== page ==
U5PVR Deluxe is an set-top box with digital TV tuners that runs Android TV 5.1, and support 2.5″ and 3.5″ hard drive. I’ve received a model with a dual DVB-T/T2 tuner, and already posted “U5 PVR Deluxe Android Set-Top Box Review – Part 1: Specs, Unboxing, Teardown, and SATA HDD Assembly” a few weeks ago, where I described the hardware, and I inserted a one terabytes 3.5″ hard drive. I’ve now had time to test the device, but it took much longer than expected due to a partial firmware update issue, which forced me to redo many of the tests. There are also some undocumented features, so if you want to make the most of the device, be prepared to spend time in the forums.

U5PVR Connections, OTA Firmware Update, and Setup Wizard

The box have one USB 3.0 ports, and three USB 2.0 ports, so most people won’t need an extra USB hub, and for the review, I connected a USB 3.0 hard drive to the former, as well as two RF dongles for my air mouse and gamepad, and a USB keyboard to take screenshots.

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I also connected Ethernet and HDMI cables,  as well as my terrestrial TV antenna to the RF coaxial input of the device. You’ll probably want to connect the RF output to your TV if it comes with a DVB-T2 tuner, but I don’t have a cable for that so I skipped.

Finally I connected the 12V power supply, and pressed the power switch on the back panel to start the device up.

My box had a firmware dated 31st of March 2017 without OTA support, so I went to the forums to find the latest firmware dated May 4th. I downloaded the file, and proceeded with the firmware update, and everything seems to work with the Android logo and progress bar, as well as a slightly different UI, so I kept proceeding with the review at this stage. But later, as I had used the remote control to take screenshots, and found out all files were there by empty. So I contacted the company via their Google+ community, and found out my firmware was still stuck at March 31st. Noooo! The company gave me a new firmware file dated May 29th, which I first copied to my SATA hard drive to complete the update, but after going through the procedure, no change, so I repeated the steps by copying the file to one of the partition of my USB hardware, and it went through probably. They also told me that I could install the Linux part via OTA, which I did.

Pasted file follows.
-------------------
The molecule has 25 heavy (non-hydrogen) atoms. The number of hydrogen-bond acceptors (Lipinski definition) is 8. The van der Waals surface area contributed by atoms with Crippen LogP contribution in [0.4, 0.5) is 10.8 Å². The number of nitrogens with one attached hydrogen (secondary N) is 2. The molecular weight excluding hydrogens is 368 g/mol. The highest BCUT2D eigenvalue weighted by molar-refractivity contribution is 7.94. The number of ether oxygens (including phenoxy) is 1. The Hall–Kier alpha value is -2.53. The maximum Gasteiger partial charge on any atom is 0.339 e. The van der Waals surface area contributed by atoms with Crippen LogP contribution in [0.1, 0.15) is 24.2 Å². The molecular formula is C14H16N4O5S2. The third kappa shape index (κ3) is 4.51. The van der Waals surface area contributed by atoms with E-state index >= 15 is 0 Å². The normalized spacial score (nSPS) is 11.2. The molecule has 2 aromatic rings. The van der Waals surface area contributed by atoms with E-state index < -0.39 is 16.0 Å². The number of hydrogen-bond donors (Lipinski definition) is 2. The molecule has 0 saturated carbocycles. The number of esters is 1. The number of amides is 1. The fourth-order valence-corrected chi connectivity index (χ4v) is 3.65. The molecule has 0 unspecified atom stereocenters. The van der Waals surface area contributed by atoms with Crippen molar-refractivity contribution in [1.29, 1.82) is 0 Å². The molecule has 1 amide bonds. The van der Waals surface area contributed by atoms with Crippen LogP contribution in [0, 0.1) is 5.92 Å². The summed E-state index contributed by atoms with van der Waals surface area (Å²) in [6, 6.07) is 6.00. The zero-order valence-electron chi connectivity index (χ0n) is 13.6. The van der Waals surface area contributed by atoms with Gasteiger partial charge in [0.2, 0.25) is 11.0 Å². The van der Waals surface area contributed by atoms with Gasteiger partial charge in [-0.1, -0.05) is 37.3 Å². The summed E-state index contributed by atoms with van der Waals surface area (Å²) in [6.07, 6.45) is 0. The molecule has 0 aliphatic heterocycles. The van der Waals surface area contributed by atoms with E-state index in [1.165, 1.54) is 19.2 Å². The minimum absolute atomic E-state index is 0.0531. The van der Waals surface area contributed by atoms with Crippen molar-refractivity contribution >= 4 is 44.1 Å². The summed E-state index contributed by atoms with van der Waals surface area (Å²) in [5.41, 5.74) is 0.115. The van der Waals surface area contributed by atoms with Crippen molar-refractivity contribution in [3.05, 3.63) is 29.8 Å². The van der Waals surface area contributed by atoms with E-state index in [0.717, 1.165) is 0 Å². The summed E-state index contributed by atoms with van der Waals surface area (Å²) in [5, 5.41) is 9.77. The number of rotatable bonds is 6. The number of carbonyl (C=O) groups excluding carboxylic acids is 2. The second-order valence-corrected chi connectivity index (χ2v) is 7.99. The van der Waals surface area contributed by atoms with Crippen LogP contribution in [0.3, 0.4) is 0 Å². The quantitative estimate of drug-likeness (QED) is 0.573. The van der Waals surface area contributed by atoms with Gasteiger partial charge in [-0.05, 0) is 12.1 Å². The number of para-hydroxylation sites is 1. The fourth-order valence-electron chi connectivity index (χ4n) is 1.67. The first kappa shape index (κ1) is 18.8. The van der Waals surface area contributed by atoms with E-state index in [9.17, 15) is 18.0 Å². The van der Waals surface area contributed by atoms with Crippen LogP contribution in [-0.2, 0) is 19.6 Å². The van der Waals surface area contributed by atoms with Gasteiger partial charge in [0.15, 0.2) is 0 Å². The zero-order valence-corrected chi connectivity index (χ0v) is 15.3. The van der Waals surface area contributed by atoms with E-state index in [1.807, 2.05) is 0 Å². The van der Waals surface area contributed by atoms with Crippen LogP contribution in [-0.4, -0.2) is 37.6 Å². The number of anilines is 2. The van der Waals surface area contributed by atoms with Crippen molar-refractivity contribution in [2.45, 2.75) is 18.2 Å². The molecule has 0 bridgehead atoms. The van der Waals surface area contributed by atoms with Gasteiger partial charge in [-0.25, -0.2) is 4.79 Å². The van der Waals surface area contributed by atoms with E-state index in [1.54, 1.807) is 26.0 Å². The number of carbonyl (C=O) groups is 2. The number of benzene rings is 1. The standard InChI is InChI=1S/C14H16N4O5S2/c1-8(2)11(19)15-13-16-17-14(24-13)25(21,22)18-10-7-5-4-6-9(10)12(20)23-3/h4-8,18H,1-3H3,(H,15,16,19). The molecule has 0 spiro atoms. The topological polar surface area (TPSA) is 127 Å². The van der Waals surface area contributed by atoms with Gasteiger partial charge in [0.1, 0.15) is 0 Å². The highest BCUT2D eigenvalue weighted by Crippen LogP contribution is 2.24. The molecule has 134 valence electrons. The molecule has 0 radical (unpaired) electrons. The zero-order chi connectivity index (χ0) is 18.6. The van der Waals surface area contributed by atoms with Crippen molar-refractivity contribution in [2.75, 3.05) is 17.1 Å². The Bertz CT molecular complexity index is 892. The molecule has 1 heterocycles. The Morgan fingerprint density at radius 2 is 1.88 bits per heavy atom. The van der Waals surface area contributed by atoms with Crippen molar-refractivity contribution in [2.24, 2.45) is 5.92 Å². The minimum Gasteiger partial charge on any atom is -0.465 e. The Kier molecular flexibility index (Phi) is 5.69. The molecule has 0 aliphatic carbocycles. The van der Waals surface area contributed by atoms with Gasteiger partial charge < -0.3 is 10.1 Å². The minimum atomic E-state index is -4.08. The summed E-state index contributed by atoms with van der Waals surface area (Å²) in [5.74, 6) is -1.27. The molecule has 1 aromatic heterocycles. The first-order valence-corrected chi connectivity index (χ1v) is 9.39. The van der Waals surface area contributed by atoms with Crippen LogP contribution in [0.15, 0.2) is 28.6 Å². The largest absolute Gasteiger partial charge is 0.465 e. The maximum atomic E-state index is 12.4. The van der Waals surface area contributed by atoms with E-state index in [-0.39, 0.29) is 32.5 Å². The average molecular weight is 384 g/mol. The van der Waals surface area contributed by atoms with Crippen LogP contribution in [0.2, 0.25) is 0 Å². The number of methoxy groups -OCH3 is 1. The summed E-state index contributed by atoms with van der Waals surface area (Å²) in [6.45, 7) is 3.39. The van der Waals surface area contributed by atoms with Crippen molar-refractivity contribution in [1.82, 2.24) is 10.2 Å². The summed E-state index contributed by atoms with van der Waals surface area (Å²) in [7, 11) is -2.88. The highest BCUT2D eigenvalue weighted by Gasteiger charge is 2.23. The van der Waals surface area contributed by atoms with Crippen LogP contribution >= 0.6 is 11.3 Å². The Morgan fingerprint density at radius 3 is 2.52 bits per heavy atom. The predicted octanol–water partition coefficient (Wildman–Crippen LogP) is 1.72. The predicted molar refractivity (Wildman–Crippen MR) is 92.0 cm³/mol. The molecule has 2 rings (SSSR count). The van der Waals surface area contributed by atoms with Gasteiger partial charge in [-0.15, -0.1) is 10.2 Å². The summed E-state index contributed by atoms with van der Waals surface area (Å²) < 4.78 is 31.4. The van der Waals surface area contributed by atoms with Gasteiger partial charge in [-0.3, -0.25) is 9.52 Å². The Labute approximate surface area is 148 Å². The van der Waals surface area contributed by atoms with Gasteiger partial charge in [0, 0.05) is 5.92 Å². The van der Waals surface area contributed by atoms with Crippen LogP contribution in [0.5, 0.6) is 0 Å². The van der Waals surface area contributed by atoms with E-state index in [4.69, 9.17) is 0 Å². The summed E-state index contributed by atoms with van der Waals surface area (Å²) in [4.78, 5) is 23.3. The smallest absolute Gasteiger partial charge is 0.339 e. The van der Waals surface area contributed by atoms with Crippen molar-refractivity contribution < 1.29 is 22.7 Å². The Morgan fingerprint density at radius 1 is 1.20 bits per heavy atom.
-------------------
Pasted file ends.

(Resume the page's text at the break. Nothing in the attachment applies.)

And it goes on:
But wait a minute.. Linux? What is it for exactly on this box? Answer:

  1. Plex media Server accessible via BoxIPAddress:32400/web using ID : u5pvr; password : u5pvr
  2. Transmission server accessible via BoxIPAddress:9091 using ID : u5pvr password : u5pvr
  3. FTP Server using u5pvr as username and password
  4. Second TVHeadEnd server accessible via BoxIPAddress:9981 using  ID : u5pvr password : u5pvr
  5. SSH using root username with u5pvr password.
  6. Install various other Linux program like Webserver, Audio streaming server, Rclone for Google drive. Asterisk voice server etc…. Similar to Synology NAS

They call this “Android Over Linux (AoL) ” and it allows to run both Android TV and Debian apps. I’ve quickly tried to login to SSH, and you indeed access to an ARM Debian machine:

That’s all nice and convenient, but for user who don’t know what installing “Linux” does, it somewhat expose them to hackers with a default username and password. U5PVR should not be accessible directly from the Internet, but it’s still not ideal. Asking users to set usernames and password right after installation would be beneficial. People who know can easily change the default password as they wish.

The support guy on G+ (William Tedy) also went on with some other Android features that I was not all aware of, and you may read about them on Google+ as the list is rather long, and due to time constraints I won’t test it all, especially Wio GPS board is looking at me with its big beautiful eyes (antennas) asking why I’m not taking care of it yet….

Nevertheless, I don’t expect people to have the same problems as I had with firmware update since boxes selling now come with OTA firmware enabled. For the very first boot, you’ll be asked to Select a Home app. Going with Home Screen will bring you to the default launcher, while Setup Wizard will guide you through the first time setup.


I’ve selected Setup Wizard and Just once to check how useful it would be. You’re first welcomed and asked to select your language.

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Then you can select you network. If you are using Ethernet with DHCP, you don’t need to change anything, but if you prefer WiFi you can configure it here.

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The next Windows will let you sign-in to your Google account. That’s where I found out the air mouse would not always work here, as while I could type the text, clicking on Next would do nothing, and I had to use the IR remote control, or switch to remote mode on the air mouse instead.